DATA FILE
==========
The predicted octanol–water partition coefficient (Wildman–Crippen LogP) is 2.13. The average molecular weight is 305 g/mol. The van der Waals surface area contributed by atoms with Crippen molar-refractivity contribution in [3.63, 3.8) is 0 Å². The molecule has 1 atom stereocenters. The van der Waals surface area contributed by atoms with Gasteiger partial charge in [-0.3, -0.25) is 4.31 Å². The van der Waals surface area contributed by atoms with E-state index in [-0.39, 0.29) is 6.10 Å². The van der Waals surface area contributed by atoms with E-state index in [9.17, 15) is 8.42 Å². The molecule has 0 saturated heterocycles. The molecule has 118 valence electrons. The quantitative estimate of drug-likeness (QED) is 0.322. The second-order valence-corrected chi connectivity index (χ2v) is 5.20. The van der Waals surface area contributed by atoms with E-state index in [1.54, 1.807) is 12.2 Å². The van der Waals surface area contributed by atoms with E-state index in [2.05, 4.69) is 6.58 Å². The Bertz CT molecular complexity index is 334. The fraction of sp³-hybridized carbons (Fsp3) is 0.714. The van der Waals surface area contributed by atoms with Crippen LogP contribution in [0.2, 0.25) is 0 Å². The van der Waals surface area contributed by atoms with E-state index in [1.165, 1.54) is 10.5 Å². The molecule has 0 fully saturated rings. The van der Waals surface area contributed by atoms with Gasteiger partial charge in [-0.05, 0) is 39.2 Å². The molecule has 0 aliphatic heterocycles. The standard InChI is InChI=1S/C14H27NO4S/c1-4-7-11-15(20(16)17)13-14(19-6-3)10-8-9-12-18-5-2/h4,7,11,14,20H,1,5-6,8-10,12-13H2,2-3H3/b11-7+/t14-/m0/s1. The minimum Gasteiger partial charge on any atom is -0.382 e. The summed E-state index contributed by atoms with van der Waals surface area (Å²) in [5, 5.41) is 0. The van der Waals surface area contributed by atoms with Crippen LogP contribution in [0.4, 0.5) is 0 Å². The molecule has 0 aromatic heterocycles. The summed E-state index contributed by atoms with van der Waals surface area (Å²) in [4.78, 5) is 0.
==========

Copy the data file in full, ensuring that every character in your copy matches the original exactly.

The predicted octanol–water partition coefficient (Wildman–Crippen LogP) is 2.13. The average molecular weight is 305 g/mol. The van der Waals surface area contributed by atoms with Crippen molar-refractivity contribution in [3.63, 3.8) is 0 Å². The molecule has 1 atom stereocenters. The van der Waals surface area contributed by atoms with Gasteiger partial charge in [-0.3, -0.25) is 4.31 Å². The van der Waals surface area contributed by atoms with E-state index in [-0.39, 0.29) is 6.10 Å². The van der Waals surface area contributed by atoms with E-state index in [9.17, 15) is 8.42 Å². The molecule has 0 saturated heterocycles. The molecule has 118 valence electrons. The quantitative estimate of drug-likeness (QED) is 0.322. The second-order valence-corrected chi connectivity index (χ2v) is 5.20. The van der Waals surface area contributed by atoms with E-state index in [1.54, 1.807) is 12.2 Å². The van der Waals surface area contributed by atoms with E-state index in [2.05, 4.69) is 6.58 Å². The Bertz CT molecular complexity index is 334. The fraction of sp³-hybridized carbons (Fsp3) is 0.714. The van der Waals surface area contributed by atoms with Crippen LogP contribution in [0.2, 0.25) is 0 Å². The van der Waals surface area contributed by atoms with E-state index in [1.165, 1.54) is 10.5 Å². The molecule has 0 fully saturated rings. The van der Waals surface area contributed by atoms with Gasteiger partial charge in [-0.05, 0) is 39.2 Å². The molecule has 0 aliphatic heterocycles. The standard InChI is InChI=1S/C14H27NO4S/c1-4-7-11-15(20(16)17)13-14(19-6-3)10-8-9-12-18-5-2/h4,7,11,14,20H,1,5-6,8-10,12-13H2,2-3H3/b11-7+/t14-/m0/s1. The minimum Gasteiger partial charge on any atom is -0.382 e. The summed E-state index contributed by atoms with van der Waals surface area (Å²) in [5, 5.41) is 0. The van der Waals surface area contributed by atoms with Crippen LogP contribution in [0.4, 0.5) is 0 Å². The molecule has 0 aromatic heterocycles. The summed E-state index contributed by atoms with van der Waals surface area (Å²) in [4.78, 5) is 0.